I had treated the whole thing as a blog post. I did what I typically do before writing a post. I mulled it over in my head. I tried to boil it down to a few points. I envisioned a certain flow to it. And then I came back to it later and thought about it again. And the parts that I still remembered were deemed good and included. And then I delivered it.

It’s pretty clear to me that I would not have been able to do that prior to starting this blog. Over the course of 700-odd posts I may have actually learned how to organize my thoughts. Accustomed, as I am, to public blogging.

Monday, June 04, 2007

Who Is Rich?

The PT (age 6!): Fudge, did you see my rich picture?

Fudge (18): Yes it's very nice. Why is it the 'rich' picture?

The PT: Because they're happy with what they have.

Fudge: I see...what are these?

The PT: Jewels.

Fudge: And that house looks pretty big.

The PT: It's a castle.

Fudge: So they're rich because they live in a castle and have jewels.

The PT: That's why they're happy with what they have!

Friday, June 01, 2007

Better Living Through Chemistry

This morning I woke up and took six pills. One for high blood pressure, one for reflux, an over the counter antihistamine and a decongestant for my allergies, and two Aleve because I woke up with right wrist tingling (probably from the 3 gigs I played this week). Is this what it's like to get old?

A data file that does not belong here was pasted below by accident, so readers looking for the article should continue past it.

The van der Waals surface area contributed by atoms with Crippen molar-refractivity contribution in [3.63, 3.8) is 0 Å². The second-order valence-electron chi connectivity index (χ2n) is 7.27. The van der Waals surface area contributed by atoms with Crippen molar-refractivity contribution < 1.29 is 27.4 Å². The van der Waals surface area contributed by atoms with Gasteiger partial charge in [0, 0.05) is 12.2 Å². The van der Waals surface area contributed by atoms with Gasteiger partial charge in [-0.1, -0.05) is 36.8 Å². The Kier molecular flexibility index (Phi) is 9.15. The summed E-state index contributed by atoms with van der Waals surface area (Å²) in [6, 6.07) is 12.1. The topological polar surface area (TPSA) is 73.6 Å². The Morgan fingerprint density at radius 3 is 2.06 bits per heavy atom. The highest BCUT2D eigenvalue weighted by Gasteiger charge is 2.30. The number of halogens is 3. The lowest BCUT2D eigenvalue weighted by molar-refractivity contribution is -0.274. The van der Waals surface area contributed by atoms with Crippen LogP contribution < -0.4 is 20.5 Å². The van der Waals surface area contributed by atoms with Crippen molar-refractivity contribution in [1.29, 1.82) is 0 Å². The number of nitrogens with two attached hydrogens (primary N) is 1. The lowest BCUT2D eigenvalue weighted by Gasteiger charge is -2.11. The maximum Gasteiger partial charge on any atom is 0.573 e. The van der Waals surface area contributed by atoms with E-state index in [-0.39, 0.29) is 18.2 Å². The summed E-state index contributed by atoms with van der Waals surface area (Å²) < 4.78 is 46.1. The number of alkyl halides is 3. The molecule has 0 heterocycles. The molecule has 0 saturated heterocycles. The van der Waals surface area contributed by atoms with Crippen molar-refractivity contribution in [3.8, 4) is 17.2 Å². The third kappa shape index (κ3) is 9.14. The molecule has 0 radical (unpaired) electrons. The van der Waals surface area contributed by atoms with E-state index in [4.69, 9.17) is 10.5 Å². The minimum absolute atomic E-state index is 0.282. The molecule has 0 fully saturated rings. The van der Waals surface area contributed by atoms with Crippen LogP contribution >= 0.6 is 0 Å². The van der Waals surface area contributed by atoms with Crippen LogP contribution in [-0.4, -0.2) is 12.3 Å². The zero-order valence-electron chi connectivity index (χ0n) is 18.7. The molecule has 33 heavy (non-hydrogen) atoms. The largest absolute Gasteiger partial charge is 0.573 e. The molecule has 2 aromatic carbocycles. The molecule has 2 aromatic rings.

Halfway through Shacharis I realized that is was a mistake to take the Aleve on an empty stomach and I could barely wait to get home and pour some Cheerios and Milk into me.

The pharmacologist in me knows that some of these pills directly counteract the others. For example, I know that the decongestant is working to raise my blood pressure even as the angiotensin receptor blocker is trying to lower it. And the proton pump inhibitor is barely a match for the anti-inflammatory medication.

Still, there is a part of me that thinks it would be cool to observe the chemical interactions in my blood stream, like two sets of superheros fighting for supremacy of my body. The good guys duking it out with the supervillains. Who will emerge supreme? Will they join forces with one another? Can we get a Justice League of Medicine with Benicar and Protonix on the side of good battling the evil forces of Sudafed and Naproxen? And what side will Claritin take?

I think it would make for an interesting new TV series. Or at least a commercial.